The following editorial first appeared in the Lincoln Journal Star.
Horse racing advocates don’t give up. You’ve got to give them that. Especially because their determination seems like one of the few things that they’ve got going for them these days.
After the Legislature narrowly approved placing a measure on the November ballot to let voters decide whether to allow betting on historical horse races, the Nebraska Supreme Court ruled the question must be pulled from the ballot. The court found that voters could not be asked to decide on two unrelated issues on one ballot measure. The horse racing question involved language allowing betting on “instant racing” and about how tax revenue from it might be distributed.
Instant racing involves video betting on previously run races. Data that might identify where and when the races took place is scrubbed, but information about the horses and trainers is available to help bettors who might try to handicap the races.
Betting on instant racing is fast-paced, and gambling foes have likened it to horse-related slot machines. They argue that it’s a broadening of gambling in the state. Proponents of historical horse racing see it as a way to revive the faltering live racing industry by giving folks another reason to visit the track.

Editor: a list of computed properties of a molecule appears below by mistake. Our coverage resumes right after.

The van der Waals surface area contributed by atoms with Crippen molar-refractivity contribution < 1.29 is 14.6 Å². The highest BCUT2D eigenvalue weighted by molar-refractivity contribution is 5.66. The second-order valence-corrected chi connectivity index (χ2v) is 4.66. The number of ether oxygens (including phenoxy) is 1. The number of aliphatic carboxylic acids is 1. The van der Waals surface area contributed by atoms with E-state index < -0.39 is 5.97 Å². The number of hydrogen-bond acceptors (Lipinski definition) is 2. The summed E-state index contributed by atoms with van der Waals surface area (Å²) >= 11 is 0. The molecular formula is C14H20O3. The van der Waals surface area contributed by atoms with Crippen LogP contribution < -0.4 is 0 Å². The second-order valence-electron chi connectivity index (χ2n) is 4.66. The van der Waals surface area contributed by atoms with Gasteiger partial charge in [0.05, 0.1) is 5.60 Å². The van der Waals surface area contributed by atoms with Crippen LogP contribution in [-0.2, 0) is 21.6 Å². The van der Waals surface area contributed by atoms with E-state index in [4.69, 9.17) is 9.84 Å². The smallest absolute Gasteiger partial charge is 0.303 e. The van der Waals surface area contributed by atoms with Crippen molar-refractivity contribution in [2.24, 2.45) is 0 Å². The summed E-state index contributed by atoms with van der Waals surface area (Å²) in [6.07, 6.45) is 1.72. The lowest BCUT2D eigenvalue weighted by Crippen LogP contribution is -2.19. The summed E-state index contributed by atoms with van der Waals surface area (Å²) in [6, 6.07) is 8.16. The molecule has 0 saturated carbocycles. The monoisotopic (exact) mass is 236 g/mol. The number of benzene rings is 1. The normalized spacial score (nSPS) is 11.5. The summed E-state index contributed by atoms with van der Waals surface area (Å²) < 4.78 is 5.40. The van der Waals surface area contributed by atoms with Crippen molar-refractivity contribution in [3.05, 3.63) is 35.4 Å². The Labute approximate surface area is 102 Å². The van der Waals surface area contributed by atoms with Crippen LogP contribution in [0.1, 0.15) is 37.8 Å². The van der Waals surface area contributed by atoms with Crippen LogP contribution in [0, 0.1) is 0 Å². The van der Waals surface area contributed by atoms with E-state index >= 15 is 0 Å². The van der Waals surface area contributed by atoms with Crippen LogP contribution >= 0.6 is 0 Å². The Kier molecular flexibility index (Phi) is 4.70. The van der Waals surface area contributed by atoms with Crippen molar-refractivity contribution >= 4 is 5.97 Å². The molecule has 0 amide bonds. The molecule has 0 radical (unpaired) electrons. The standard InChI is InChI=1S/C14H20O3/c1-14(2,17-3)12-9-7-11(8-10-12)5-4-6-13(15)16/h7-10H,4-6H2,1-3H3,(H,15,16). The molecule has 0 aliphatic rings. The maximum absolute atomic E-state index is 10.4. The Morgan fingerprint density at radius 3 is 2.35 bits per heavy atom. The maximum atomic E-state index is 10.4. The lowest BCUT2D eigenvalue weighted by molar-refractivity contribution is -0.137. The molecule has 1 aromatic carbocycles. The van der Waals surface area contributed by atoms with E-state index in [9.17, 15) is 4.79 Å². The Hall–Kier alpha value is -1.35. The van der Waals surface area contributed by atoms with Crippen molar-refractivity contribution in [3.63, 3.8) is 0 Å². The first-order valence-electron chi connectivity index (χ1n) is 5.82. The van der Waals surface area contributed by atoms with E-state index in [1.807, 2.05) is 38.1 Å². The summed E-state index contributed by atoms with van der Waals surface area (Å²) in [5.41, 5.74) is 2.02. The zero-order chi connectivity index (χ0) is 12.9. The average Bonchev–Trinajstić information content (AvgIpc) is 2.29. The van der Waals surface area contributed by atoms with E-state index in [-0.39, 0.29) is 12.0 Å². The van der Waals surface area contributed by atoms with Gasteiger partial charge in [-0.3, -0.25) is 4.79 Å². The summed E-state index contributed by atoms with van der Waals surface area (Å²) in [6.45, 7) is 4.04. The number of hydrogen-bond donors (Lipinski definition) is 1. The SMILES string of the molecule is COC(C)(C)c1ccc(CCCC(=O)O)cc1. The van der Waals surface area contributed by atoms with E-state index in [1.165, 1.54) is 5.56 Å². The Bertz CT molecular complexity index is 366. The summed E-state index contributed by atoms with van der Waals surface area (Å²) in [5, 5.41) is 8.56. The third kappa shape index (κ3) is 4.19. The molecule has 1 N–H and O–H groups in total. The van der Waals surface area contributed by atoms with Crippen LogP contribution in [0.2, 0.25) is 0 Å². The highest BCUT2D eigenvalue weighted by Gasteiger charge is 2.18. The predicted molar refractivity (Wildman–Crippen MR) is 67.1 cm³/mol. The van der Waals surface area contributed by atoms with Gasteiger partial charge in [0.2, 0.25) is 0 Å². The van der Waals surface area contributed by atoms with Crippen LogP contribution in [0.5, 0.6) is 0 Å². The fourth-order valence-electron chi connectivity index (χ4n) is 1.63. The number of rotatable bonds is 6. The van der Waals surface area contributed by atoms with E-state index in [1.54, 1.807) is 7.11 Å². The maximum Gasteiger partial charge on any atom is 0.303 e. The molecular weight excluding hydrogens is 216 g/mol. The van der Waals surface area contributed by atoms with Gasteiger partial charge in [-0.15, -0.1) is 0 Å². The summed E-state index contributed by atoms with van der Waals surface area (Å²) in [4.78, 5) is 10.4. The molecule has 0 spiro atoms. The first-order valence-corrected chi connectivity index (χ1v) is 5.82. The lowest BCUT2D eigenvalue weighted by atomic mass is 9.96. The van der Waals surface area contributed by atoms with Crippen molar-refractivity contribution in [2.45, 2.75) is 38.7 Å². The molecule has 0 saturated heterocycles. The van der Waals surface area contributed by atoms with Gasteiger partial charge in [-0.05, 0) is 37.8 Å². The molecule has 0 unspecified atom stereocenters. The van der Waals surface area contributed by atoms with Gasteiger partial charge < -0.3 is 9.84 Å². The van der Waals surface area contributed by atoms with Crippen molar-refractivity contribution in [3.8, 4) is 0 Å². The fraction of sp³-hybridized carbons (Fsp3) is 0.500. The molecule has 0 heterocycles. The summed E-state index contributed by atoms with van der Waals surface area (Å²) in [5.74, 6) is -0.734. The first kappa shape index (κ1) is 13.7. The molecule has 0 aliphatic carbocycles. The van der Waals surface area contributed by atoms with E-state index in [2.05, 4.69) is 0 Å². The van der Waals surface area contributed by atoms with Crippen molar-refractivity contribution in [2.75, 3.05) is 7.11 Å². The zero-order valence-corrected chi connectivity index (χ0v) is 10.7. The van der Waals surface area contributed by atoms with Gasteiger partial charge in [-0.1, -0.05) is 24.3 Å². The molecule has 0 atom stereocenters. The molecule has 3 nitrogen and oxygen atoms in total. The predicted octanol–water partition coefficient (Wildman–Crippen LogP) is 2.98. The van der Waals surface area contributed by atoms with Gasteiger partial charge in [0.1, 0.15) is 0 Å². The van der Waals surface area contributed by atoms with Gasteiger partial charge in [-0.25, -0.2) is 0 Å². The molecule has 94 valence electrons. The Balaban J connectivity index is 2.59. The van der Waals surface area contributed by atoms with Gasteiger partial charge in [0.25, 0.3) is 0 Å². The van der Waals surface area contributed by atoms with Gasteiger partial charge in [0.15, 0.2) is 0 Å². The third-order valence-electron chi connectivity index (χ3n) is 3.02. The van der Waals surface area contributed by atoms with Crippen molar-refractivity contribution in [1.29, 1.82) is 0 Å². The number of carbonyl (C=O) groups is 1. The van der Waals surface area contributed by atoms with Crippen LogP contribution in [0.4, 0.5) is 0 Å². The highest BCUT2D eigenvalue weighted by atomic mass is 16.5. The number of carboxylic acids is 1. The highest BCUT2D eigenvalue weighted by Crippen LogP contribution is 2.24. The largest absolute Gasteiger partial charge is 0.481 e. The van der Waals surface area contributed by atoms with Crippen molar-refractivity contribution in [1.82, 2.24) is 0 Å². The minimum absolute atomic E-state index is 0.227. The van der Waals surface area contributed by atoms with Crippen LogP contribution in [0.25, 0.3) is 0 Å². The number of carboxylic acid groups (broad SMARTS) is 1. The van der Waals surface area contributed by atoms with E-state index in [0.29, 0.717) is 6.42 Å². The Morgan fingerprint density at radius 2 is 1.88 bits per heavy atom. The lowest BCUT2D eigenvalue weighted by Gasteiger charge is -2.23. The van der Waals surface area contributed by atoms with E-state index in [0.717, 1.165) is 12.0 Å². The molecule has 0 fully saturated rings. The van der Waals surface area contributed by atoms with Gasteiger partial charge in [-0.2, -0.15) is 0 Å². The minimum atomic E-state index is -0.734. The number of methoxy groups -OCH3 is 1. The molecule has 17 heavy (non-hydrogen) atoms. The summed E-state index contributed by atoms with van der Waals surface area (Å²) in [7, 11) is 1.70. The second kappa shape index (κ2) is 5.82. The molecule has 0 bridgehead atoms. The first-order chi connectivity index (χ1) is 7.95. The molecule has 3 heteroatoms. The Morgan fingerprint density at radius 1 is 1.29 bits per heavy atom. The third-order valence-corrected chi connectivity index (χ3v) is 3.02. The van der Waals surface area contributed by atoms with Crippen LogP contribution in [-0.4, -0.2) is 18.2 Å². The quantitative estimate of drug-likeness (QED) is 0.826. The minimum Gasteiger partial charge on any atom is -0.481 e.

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Despite the court’s ruling, Todd Veerhusen, president of the Nebraska Horsemen's Benevolent and Protective Association told the Associated Press last week, "By no means are we stopping. We are not giving up on this. That, I can promise you."
Maybe -- at some point -- they should. Historical horse racing has been a hotly debated topic in the last two legislative sessions, prompting a veto by Gov. Dave Heineman in 2012. This year, senators barely gave it the 30 votes it needed to get it put on the ballot.
It’s a strange strategy: Horse racing advocates hope to draw more folks to the track by giving them another option, one that isn’t confined just to limited days of live racing. But in a sense, historical horse racing makes live racing even more expendable by giving bettors a faster-paced, more convenient option that doesn’t have anything to do with real hooves pounding the ground.
We don’t wish the horse-racing industry ill. There are jobs at stake. And live racing dates do seem to draw a crowd, though that may have something to do with the limited nature of them. A huge crowd for one day of racing at Lincoln Race Course doesn’t mean there’d be similarly huge crowds for 10 days of racing.
Horse racing faces certain economic realities. Folks don’t flock to the track like they used to. Purses get smaller, which deters horse owners from racing here. And other pastimes vie for people’s time.
Something needs to change if horse racing is to be saved. But the problems with historic horse racing make it appear that it may not be the change that’s needed.